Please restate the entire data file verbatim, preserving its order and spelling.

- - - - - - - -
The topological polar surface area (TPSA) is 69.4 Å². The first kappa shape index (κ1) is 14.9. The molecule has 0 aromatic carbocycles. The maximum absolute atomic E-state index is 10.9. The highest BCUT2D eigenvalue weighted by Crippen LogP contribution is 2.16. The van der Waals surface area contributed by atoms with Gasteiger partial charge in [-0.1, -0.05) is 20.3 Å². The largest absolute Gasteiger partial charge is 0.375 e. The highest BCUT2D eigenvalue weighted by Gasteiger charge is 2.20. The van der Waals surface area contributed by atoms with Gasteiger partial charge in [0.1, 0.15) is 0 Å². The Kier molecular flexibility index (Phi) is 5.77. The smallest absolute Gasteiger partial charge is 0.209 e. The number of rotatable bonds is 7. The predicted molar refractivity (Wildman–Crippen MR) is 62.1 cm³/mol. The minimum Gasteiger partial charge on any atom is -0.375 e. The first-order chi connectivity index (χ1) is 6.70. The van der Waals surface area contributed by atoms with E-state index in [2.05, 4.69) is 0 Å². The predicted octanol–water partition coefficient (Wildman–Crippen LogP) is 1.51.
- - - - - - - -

The topological polar surface area (TPSA) is 69.4 Å². The first kappa shape index (κ1) is 14.9. The molecule has 0 aromatic carbocycles. The maximum absolute atomic E-state index is 10.9. The highest BCUT2D eigenvalue weighted by Crippen LogP contribution is 2.16. The van der Waals surface area contributed by atoms with Gasteiger partial charge in [-0.1, -0.05) is 20.3 Å². The largest absolute Gasteiger partial charge is 0.375 e. The highest BCUT2D eigenvalue weighted by Gasteiger charge is 2.20. The van der Waals surface area contributed by atoms with Gasteiger partial charge in [0.1, 0.15) is 0 Å². The Kier molecular flexibility index (Phi) is 5.77. The smallest absolute Gasteiger partial charge is 0.209 e. The number of rotatable bonds is 7. The predicted molar refractivity (Wildman–Crippen MR) is 62.1 cm³/mol. The minimum Gasteiger partial charge on any atom is -0.375 e. The first-order chi connectivity index (χ1) is 6.70. The van der Waals surface area contributed by atoms with E-state index in [2.05, 4.69) is 0 Å². The predicted octanol–water partition coefficient (Wildman–Crippen LogP) is 1.51.